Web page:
Hi Psalmbee, I hear you. I understand what you mean. I believe everyone on the bus should be free to share and learn if they want to. Isn’t that the loving thing to do? The point of Jesus’ teachings are to help us understand that there is a truth that everyone can know (John 8:31,32). Jesus said that everyone who wants to know will learn it if they keep trying. But learning is progressive, right? Anyone who is a fine cook or a computer programmer or a ballerina studies the tools of their arts and practices using them for a… Read more »
Hello Abigail, Thank you for hearing me, and may I say it’s always nice to be understood. Learning is progressive, You said, “The beautiful thing is that we will have many loving friends to help us find the way to the true life. Will you take my hand? I offer it to you.” Such a bold and humble offering…. “I’ll be on your side, you be on my side, I’ll take your hand, you take my hand, together we may get away”…. to the true life. I like the way true life sounds and thank you for calling it for… Read more »
Hola Meleti. Buenas tardes. Primeramente aprecio la oportunidad de servir como traductor de éstos importantes artículos para nuestros hermanos y hermanas de habla hispana. Después de leer los artículos originales, traducirlos e investigar sobre el tema en Español, concuerdo con lo expresado en los mismos. Sin embargo, solo me preocupa un hecho. Y lo menciono como tal: Hecho. En el primer siglo la tendencia de la sociedad era machista y el objetivo era mantener a la mujer doblegada a un segundo o tercer o más bajo plano. Parece ser que en algunas culturas un animal de labranza tenía más valor… Read more »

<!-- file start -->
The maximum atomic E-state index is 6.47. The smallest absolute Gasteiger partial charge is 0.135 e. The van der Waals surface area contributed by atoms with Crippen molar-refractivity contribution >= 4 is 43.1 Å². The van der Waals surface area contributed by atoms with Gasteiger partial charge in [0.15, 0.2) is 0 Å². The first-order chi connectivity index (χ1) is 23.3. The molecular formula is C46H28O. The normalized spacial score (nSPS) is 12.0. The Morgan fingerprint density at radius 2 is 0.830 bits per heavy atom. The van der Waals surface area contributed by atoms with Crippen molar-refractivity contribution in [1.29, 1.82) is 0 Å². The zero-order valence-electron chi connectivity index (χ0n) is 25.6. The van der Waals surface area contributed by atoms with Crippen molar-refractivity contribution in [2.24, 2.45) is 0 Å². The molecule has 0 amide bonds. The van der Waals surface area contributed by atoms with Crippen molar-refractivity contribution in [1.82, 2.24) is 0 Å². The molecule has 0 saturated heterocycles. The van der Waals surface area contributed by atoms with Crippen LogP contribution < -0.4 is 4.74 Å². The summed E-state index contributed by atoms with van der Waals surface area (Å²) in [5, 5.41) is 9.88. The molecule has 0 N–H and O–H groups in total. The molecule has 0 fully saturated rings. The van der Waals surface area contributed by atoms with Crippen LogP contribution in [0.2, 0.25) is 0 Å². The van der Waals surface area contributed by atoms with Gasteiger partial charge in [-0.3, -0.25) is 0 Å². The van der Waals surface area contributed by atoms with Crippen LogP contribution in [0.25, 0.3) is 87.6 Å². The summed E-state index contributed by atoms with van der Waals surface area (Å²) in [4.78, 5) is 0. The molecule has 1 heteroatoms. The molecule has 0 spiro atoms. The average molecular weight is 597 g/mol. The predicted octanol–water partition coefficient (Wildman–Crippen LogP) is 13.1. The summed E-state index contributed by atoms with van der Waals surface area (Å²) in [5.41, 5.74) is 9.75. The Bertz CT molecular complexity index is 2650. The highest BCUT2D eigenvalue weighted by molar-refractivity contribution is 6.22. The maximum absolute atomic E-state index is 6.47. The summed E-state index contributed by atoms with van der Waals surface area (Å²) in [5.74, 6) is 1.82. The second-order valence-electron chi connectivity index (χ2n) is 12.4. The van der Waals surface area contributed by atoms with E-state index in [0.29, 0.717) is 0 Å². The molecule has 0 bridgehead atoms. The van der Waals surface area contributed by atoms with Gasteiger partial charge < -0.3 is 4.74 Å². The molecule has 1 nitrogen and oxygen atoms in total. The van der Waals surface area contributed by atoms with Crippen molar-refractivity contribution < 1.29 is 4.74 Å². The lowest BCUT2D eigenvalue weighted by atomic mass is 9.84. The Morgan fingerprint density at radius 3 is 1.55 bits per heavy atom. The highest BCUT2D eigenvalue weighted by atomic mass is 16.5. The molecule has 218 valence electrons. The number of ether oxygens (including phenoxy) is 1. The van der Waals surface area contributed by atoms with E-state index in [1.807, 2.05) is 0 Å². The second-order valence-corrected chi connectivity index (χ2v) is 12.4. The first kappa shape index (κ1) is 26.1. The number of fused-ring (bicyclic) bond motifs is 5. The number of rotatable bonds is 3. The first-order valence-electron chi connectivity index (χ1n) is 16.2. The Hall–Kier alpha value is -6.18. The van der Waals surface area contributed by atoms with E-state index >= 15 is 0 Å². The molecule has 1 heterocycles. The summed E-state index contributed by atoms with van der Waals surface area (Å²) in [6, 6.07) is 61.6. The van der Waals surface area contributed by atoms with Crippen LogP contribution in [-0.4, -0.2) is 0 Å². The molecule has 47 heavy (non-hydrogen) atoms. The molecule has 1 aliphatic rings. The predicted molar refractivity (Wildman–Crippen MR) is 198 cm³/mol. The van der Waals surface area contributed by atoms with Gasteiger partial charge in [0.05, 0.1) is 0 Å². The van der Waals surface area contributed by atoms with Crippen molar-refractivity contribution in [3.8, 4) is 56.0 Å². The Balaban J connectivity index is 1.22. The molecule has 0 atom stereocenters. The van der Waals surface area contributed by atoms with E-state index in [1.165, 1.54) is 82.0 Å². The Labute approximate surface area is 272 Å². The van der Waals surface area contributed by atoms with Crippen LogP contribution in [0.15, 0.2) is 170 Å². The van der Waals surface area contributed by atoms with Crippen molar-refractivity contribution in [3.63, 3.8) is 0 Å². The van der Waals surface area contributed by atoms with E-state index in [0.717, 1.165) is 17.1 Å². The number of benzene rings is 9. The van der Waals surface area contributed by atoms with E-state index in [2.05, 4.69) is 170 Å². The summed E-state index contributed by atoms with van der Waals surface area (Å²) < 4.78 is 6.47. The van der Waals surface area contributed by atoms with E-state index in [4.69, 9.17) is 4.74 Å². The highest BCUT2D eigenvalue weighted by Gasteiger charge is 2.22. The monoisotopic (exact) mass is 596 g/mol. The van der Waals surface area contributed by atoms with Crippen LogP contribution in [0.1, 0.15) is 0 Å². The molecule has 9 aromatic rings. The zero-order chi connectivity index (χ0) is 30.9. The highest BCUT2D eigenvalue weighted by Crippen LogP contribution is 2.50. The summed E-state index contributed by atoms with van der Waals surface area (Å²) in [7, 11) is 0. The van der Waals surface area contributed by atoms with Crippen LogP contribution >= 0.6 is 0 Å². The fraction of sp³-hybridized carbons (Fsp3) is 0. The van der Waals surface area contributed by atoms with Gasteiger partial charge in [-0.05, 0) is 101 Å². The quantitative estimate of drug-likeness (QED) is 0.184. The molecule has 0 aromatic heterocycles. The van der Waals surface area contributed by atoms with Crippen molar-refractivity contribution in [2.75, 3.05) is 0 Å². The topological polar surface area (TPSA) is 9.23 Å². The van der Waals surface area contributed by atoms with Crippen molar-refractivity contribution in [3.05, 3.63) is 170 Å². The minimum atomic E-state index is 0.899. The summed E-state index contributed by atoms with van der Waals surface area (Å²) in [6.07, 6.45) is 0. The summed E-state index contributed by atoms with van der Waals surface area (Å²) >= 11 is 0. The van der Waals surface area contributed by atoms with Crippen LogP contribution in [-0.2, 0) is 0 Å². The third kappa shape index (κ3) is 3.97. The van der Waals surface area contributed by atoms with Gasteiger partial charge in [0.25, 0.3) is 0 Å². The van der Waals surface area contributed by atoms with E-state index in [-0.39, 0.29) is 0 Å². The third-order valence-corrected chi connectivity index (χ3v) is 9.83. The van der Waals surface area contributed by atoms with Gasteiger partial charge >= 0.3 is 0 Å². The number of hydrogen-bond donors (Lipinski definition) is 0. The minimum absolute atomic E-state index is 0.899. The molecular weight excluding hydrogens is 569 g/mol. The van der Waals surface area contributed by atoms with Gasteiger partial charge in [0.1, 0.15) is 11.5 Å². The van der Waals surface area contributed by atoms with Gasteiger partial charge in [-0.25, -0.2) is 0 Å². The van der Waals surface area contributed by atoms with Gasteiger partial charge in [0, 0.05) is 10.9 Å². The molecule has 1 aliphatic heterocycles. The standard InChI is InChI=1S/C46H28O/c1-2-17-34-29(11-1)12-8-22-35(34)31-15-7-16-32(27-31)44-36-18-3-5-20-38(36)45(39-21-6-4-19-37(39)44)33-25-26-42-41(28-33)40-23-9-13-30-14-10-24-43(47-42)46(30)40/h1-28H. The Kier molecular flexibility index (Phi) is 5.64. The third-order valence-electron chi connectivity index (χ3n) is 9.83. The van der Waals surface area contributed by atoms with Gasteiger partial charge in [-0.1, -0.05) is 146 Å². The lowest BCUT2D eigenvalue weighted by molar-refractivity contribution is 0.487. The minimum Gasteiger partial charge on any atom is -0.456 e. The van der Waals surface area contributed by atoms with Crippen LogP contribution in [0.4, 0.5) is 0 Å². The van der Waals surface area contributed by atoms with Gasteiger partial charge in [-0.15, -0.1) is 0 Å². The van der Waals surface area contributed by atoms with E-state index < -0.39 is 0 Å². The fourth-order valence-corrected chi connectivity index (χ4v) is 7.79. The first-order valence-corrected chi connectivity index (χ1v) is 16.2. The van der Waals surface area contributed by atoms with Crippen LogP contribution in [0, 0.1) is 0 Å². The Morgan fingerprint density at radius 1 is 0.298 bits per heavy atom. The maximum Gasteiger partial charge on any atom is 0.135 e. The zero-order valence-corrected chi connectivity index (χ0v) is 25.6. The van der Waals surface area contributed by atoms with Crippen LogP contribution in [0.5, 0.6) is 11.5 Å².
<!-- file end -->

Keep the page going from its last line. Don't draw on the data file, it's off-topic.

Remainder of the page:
Hello Eric. I agree with You that there is no reason for our sisters not to pray at meetings. However, I think that the question of subordination is not decisive compared to the relationship of our sisters to our heavenly Father and our Savior. Jesus is the head of a Christian congregation, consisting of brothers and sisters who are on the same level with respect to their Lord. Brothers and sisters are equally loved and valuable in God’s eyes. IMO, the authority of a man over a woman concerns the marital arrangement. These marriage relationships are predicted in Genesis 3:16.… Read more »
Very well reasoned, Frankie!
Hello Frankie, I appreciate your comment very much because it is so clear and to the point. I am wondering how a man like you might feel if a woman prayed at a spiritual meeting, not on behalf of anyone, but in the way Brother Wilson suggested that men and women in the congregation could do…..here is his quote from his second article: “And after he or she bears his or her soul in prayer, we could ask if anyone else would like to pray. And after that one prays, we could continue to ask until all who wished to… Read more »